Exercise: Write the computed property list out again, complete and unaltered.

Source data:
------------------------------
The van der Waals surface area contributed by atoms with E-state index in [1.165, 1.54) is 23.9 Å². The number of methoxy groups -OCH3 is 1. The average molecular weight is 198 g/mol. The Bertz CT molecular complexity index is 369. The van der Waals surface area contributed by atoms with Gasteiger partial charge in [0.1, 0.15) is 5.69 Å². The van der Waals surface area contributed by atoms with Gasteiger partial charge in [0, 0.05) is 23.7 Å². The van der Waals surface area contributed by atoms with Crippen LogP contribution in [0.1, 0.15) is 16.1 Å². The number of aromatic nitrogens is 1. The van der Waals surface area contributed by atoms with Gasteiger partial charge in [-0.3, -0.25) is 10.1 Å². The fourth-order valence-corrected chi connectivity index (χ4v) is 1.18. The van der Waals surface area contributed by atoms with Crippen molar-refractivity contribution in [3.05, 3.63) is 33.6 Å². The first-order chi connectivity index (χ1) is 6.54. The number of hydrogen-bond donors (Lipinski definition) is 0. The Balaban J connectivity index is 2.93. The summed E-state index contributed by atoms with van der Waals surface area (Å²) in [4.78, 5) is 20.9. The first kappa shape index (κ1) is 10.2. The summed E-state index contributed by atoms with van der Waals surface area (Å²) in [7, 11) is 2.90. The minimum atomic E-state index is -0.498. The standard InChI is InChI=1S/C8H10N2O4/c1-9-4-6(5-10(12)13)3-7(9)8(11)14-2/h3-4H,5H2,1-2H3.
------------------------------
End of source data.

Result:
The van der Waals surface area contributed by atoms with E-state index in [1.165, 1.54) is 23.9 Å². The number of methoxy groups -OCH3 is 1. The average molecular weight is 198 g/mol. The Bertz CT molecular complexity index is 369. The van der Waals surface area contributed by atoms with Gasteiger partial charge in [0.1, 0.15) is 5.69 Å². The van der Waals surface area contributed by atoms with Gasteiger partial charge in [0, 0.05) is 23.7 Å². The van der Waals surface area contributed by atoms with Crippen LogP contribution in [0.1, 0.15) is 16.1 Å². The number of aromatic nitrogens is 1. The van der Waals surface area contributed by atoms with Gasteiger partial charge in [-0.3, -0.25) is 10.1 Å². The fourth-order valence-corrected chi connectivity index (χ4v) is 1.18. The van der Waals surface area contributed by atoms with Crippen molar-refractivity contribution in [3.05, 3.63) is 33.6 Å². The first-order chi connectivity index (χ1) is 6.54. The number of hydrogen-bond donors (Lipinski definition) is 0. The Balaban J connectivity index is 2.93. The summed E-state index contributed by atoms with van der Waals surface area (Å²) in [4.78, 5) is 20.9. The first kappa shape index (κ1) is 10.2. The summed E-state index contributed by atoms with van der Waals surface area (Å²) in [7, 11) is 2.90. The minimum atomic E-state index is -0.498. The standard InChI is InChI=1S/C8H10N2O4/c1-9-4-6(5-10(12)13)3-7(9)8(11)14-2/h3-4H,5H2,1-2H3.